This is a link to a video interview by Bill Moyer with senior lecturer at Harvard who shares his experiences in leading social changes with graduate students at Harvard's Kennedy School. It provides several very valuable lessons that can be useful to those among us who are concerned about climate change, income inequality and other social issues. There are powerful forces that resist the changes that are necessary, and it is too easy to accept the status quo. Leaders have to believe in the improbable, and share that belief with those with whom a counter movement can be created. It is a mistake to accept the probable outcome, or compromises which lead to a dead end. It is also a mistake to wait until the time is ripe for change. The only right time to lead the change process is now.
One of the salient ideas that I took from the interview is the importance of a stories or a narrative to inspire the necessary change. The narrative of the free market has been used by those who prefer the status quo and who resist change. It provides moral, political and economic ideas that motivate conservative movements. This is a deeply flawed narrative, and it is important to expose those flaws. It is also important to provide an alternative narrative that is based upon moral, political and economic values. Many of us share those values but they require a movement to achieve the goals that we seek. It is not sufficient to be content with the "superior" values that we hold as individuals.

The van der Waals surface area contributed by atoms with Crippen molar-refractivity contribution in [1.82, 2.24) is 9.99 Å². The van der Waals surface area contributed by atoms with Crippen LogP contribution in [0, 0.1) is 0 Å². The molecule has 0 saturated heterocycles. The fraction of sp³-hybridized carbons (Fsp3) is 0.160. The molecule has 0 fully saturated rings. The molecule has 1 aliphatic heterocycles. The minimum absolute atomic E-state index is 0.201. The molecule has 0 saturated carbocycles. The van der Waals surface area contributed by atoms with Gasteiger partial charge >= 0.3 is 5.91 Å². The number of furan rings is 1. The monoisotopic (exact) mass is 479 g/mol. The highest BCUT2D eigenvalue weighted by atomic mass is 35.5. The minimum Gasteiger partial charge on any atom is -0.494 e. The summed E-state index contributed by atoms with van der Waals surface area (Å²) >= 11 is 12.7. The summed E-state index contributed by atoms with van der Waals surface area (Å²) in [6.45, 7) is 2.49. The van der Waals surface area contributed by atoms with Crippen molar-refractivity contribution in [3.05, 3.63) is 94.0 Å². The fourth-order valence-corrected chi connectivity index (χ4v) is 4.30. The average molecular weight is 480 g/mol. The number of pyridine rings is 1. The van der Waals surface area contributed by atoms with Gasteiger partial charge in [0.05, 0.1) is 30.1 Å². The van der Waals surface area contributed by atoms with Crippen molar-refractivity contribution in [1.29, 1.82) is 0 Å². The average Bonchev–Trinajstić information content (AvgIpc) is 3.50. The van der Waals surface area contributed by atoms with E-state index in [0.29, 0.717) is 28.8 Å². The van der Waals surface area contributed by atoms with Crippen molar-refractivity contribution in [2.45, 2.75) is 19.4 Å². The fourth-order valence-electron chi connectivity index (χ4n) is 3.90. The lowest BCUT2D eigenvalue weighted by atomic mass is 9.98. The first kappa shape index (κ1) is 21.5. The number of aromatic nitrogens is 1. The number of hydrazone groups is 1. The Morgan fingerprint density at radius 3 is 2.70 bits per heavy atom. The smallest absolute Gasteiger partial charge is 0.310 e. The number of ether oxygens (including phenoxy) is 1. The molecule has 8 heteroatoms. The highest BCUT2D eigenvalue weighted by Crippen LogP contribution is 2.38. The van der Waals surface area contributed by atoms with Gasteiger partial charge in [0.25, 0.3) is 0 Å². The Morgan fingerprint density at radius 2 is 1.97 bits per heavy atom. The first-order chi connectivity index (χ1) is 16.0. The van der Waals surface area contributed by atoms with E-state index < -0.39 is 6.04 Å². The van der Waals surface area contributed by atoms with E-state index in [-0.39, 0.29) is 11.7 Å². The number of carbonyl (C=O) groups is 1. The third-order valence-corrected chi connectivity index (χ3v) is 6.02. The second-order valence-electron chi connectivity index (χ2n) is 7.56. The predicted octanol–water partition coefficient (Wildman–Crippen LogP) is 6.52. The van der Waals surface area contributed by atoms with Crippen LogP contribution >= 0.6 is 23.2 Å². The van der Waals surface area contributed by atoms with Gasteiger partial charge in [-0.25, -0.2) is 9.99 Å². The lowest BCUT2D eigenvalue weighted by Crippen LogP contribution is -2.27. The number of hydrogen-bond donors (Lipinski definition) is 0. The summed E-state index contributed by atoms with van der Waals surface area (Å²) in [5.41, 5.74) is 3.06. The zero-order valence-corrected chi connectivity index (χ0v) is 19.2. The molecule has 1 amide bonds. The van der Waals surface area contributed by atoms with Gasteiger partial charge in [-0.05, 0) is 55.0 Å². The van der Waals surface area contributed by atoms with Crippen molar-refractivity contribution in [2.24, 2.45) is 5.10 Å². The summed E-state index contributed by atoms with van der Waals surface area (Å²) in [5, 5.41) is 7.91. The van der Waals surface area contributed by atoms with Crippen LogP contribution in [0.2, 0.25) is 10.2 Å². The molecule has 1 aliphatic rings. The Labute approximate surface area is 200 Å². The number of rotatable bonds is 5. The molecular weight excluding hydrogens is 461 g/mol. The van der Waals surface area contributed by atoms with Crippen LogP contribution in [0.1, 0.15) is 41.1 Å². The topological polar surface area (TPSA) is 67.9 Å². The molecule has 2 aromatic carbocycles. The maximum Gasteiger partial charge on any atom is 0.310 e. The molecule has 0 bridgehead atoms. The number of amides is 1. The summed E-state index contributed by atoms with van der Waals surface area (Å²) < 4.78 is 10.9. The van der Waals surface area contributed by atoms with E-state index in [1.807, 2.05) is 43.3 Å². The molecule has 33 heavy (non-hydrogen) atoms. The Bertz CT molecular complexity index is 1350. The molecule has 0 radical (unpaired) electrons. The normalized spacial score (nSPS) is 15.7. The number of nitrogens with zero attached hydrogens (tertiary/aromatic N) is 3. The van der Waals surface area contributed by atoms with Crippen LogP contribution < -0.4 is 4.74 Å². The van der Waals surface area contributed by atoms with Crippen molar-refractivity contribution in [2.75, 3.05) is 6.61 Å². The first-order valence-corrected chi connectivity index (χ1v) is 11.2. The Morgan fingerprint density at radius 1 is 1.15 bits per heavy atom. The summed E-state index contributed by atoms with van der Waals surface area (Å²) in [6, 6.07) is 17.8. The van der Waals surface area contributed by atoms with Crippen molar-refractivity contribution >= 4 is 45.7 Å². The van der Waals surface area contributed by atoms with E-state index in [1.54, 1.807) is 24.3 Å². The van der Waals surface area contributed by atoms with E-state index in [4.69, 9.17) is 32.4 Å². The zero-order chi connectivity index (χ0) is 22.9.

The occupy Wall Street movement did a good job of raising awareness. It eventually disappeared because it relied upon a single tactic. Movements must be supported by a strategy as well as a narrative. The right strategy is often developed through experience with a variety of tactics.
I strongly recommend this video to those who believe in social change and want to learn more about the leadership of social change movements.